German capital and Nazi officials decided to move the remaining
contents of the Reichsbank to Oberbayern in southern Bavaria.
There, in the mountains, the Nazis hoped to hold out and try to
regroup. At least nine tons of gold were sent to Oberbayern along
with bags of foreign currency and coins. This treasure, including
730 gold bars, was thought to be hidden around Lake Walchensee.
After the end of the war U.S. soldiers were able to find and account
for $11 million of that final hoard. Over $3 million was never
found, however. Some small portion of it might have been smuggled
out of the country by escaping Nazi officials, but what happened
to the rest of the missing gold?
The disappearance of this treasure was listed by
the Guinness Book of World Records as "the largest robbery in
the history of the world."
Lake Toplitz is one mile long and lies between steep
limestone cliffs in the Salzkammergut region in Austria. It is
a beautiful, but remote place. The water is over 300 feet deep
and oxygenless. Without oxygen nothing can live in the lake except
some specialized bacteria and one specie of worm. With its dark,
deep recesses and isolated location, the lake seems the perfect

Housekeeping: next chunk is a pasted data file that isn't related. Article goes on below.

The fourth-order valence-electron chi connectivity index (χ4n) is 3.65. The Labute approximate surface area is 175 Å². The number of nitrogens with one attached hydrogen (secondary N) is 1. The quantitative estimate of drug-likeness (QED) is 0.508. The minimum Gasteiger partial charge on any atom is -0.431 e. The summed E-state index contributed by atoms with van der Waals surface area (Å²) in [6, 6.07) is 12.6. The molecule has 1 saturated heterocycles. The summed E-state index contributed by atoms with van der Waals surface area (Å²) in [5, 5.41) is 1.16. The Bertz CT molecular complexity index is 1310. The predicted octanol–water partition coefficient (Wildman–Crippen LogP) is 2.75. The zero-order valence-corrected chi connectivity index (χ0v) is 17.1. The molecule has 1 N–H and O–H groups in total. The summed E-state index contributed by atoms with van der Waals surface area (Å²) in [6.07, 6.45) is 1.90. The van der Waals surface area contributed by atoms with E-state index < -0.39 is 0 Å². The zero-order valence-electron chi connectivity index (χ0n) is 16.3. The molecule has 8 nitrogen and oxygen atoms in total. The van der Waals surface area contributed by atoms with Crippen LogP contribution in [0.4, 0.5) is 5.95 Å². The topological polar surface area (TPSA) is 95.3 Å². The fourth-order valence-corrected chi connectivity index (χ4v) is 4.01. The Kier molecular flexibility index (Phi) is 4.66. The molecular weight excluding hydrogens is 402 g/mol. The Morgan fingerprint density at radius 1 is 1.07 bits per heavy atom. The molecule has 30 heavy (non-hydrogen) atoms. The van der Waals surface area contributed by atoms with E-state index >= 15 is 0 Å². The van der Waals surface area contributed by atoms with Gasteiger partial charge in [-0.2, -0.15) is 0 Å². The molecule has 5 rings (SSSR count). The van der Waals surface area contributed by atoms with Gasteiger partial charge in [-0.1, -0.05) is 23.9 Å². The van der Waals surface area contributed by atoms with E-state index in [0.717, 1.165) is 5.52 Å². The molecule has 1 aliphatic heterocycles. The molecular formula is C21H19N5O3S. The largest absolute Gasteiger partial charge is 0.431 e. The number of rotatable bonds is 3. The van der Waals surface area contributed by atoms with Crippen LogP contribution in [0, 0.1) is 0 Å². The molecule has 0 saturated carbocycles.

place to hide something.
Were those boxes seen by Ida Weisenbacher filled
with some of the missing gold? A lot of people thought they might
be. In 1959 the German magazine Stern sent divers to the
lake to investigate. What they found was not gold, but crates
of counterfeit British pounds, secret documents and a printing
It was learned what that had found was remnants
of a secret German project called Bernhard. The idea for
the operation had come from Adolph Hitler himself. Skilled printers
were recruited from concentration camps and given the best printing
and graphic equipment available. Their assignment was to counterfeit
enemy currency. It would be used to pay for the war effort and
at the same time weaken the enemies' economies.
It is estimated that the equivalent of $4.5 billion
was forged in operation Bernhard. Most of the false money were
British pounds. The operation was so successful that at the end
of the war the Bank of England recalled and redesigned all it's
currency. The American dollar was also a target, but the war ended
before any significant amount of United States currency could
When operation Bernhard was moved out of Berlin,
the S.S. apparently chose to hide the evidence at the bottom of
Lake Toplitz. Was anything else also hidden down there?
In 1963 a German sport diver was hired to find out.
Unfortunately he died in the attempt. The Austrian government
responded by making it illegal to dive in the lake for the purpose
of hunting treasure. They also started a search of their own.
The operation located eighteen crates of counterfeit money on